JOE TSAI: Well, I think there's a very symbiotic relationship of Chinese businesses and U.S. businesses doing business in each other's countries. And we hope – we are hopeful that this relationship will be maintained. I think there are some specific circumstances on some of the Chinese companies and they will have to work through their issues with the regulators. But I think as far as Alibaba's concerned, what we are doing here in the United States is to help American farmers and small business to sell back into China, to export to China. And so, for example, we are helping, you know, the Ocean Spray Cranberries and Washington State Apples, all those guys that are producing fruits and farming products selling into China on our Alibaba platform. That's a business for us that we see there's a lot of potential and we continue to, you know, execute that strategy here in the United States.
LESLIE PICKER: Now, according to your most recent 20F filing, it's been about three years since the S.E.C. first started reviewing -- looking into some accounting practices related to GMV and Single's Day. Why is that investigation been going on for so long and do you see that as more of a Washington power play at this point or do you think there's actually something that they will find and that will be revealed?
JOE TSAI: Well, it's been very long so they haven't found anything. I think there's no updates on that issue at this point.
LESLIE PICKER: Now, I want to ask you about artificial intelligence, a huge topic of conversation today and a huge topic of conversation in Washington this week. Who do you think will prevail in the technology related to artificial intelligence? Right now it seems like common knowledge of analysts in the tech company that the U.S. is ahead but everyone is very concerned about China catching up to the U.S.'s technology this point. Where do you see that battle ultimately ending?
JOE TSAI: Well, I think it's not quite right to pit China against the United States when it comes to AI or any kind of technology. The fact of the matter is everything is symbiotic. So specific to AI, if you look at the applications of AI, we're applying that to agriculture, to manufacturing, to health care. So, for example, there's just an article this morning about Chinese hospitals develop new ways using AI to detect diseases. And if the benefits of AI can be shared globally with all the different country that will be great. But right now, I think there's kind of a knee jerk tendency to say, 'Oh, we're competitors,' and parallel universes are being created. I think that's the wrong approach. The fact of the matter is there are scientists from China here in the United States working on AI. Lots of American companies that are very, very good in AI that want to get into China. I think that -- I think having a more symbiotic relationship and working together on AI is really the way to move forward.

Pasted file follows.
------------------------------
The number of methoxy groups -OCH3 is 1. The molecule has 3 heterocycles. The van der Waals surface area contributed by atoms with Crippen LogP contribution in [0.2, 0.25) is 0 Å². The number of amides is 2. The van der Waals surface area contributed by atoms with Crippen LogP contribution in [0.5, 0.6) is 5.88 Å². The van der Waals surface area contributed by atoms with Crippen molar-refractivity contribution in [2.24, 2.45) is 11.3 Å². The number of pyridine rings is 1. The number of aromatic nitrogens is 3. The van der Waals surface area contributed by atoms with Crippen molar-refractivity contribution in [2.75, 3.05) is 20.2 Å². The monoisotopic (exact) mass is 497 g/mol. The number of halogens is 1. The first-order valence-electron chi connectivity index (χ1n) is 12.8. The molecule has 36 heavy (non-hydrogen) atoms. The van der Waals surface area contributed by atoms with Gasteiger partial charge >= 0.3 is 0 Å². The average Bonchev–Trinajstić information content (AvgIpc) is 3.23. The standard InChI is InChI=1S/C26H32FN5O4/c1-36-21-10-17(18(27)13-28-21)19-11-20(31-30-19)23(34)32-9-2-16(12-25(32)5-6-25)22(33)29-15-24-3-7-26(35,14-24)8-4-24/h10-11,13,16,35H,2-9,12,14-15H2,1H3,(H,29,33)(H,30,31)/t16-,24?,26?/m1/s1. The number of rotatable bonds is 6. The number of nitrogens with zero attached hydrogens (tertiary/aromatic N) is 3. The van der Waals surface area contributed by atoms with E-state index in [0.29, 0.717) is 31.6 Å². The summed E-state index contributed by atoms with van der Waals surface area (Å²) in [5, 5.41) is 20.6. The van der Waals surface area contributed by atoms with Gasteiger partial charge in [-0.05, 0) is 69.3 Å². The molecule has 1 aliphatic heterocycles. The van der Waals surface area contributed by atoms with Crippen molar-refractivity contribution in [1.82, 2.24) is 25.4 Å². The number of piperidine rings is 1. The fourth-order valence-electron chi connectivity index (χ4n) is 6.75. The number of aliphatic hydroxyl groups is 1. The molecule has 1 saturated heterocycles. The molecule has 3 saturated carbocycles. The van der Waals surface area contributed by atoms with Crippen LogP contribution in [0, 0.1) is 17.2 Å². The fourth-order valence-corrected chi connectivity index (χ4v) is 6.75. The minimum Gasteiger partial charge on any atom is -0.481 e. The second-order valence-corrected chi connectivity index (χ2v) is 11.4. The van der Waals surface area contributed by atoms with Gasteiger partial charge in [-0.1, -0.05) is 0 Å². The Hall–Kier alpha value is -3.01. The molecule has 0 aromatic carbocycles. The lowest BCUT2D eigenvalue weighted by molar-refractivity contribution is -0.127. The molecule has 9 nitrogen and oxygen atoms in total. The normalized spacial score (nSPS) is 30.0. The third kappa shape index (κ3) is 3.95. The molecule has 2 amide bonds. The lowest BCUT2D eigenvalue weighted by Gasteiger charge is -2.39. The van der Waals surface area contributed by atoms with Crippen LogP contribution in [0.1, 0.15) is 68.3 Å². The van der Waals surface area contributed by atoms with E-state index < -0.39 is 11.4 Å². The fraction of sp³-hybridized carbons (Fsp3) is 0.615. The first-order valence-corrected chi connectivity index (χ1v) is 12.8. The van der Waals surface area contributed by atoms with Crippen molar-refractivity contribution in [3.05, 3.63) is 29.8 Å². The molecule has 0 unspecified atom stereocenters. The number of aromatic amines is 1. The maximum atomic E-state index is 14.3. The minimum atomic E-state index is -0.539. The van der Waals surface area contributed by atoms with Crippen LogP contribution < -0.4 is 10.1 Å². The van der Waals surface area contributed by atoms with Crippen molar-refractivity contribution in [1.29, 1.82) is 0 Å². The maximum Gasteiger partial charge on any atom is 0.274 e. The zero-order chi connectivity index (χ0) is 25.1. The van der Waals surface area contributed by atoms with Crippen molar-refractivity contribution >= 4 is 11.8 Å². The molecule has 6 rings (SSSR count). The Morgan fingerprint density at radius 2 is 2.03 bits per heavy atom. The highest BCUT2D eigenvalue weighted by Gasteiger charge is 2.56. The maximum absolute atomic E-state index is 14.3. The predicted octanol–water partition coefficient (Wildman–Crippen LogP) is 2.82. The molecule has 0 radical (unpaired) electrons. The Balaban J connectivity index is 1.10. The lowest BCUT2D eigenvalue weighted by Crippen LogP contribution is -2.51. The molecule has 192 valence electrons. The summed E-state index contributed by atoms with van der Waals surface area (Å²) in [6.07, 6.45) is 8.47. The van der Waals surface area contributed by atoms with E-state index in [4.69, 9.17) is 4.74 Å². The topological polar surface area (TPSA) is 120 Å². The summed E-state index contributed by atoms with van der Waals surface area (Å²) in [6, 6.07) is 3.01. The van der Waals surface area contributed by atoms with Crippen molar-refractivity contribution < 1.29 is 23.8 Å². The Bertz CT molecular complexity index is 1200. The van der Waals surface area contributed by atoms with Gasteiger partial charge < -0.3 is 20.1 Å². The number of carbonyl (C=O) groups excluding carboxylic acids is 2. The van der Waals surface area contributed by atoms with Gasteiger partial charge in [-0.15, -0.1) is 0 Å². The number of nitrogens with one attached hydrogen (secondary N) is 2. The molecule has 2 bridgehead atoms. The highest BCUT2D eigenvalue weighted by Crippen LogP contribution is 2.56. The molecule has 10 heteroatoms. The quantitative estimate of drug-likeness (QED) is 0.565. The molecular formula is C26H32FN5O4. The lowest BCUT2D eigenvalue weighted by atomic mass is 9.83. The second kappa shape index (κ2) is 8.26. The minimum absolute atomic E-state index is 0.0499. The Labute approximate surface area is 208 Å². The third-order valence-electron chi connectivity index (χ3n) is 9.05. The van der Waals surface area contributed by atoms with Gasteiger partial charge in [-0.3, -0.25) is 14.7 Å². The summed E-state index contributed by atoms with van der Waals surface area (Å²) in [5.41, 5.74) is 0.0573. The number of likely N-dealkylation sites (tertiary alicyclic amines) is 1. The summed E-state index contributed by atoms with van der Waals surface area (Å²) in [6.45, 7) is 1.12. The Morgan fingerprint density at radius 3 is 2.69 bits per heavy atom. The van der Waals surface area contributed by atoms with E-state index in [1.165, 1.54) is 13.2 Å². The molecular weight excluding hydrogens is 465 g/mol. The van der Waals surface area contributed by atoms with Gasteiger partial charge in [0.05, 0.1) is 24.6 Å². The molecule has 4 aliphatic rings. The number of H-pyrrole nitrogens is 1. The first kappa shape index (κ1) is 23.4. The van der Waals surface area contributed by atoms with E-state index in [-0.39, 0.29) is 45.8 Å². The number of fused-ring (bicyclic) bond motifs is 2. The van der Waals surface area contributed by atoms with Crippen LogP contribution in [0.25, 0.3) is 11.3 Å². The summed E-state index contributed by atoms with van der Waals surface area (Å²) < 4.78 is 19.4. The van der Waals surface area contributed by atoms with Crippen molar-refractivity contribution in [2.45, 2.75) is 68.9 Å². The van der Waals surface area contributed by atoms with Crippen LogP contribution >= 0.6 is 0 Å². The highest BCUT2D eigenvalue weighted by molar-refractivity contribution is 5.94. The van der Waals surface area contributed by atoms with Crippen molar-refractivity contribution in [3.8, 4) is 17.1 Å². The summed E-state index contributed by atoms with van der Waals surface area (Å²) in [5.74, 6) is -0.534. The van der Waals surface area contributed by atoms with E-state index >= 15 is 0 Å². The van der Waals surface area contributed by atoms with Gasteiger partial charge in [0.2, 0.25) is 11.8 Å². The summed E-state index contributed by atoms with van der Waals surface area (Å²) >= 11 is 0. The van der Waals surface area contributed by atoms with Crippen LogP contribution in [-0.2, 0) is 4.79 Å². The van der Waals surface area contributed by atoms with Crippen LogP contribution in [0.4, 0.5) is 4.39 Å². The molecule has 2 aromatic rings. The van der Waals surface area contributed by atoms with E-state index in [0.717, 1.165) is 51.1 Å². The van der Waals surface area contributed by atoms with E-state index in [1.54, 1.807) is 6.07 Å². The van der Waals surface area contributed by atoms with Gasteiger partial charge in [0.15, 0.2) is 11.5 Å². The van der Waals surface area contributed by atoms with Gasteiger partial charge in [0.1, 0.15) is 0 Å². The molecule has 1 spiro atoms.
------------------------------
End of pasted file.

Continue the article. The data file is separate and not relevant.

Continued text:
LESLIE PICKER: Now I have to ask you about you, because lately you have been building up quite a big sports portfolio. You know, what are your plans, especially now that Jack Ma is planning on stepping down later this year? You've been, you know, building up quite the big sports franchise in lacrosse and basketball and other areas. What are Joe Tsai's plans moving forward?
JOE TSAI: I plan to stick around at Alibaba for a while. I think Jack is, you know, moving from the Executive Chairman position but taking a step back, but he'll still stay within the Alibaba partnership. The next guy up, Daniel Zhang who's been CEO for the last three, is going to take over the Executive Chairman role in September, taking over that from Jack. We have got a terrific management team and this transition is a perfect example of really sort of a positive development of a very deep bench in management. I'm very, very proud of that.
LESLIE PICKER: All right. Joe Tsai staying in Alibaba for awhile, so we'll see you back on very soon I'm sure. Thank you so much for joining us.
JOE TSAI: Thank you.
LESLIE PICKER: Now back over to you all at the New York Stock Exchange.
WILFRED FROST: Leslie, thank you very much for that. Thank you, also, to Mr. Tsai. We'll have more from the Goldman Sachs Tech Conference tomorrow, including an exclusive interview with Goldman Sachs CEO David Solomon. That will be at 3:15 p.m. Eastern time. You don't want to miss that.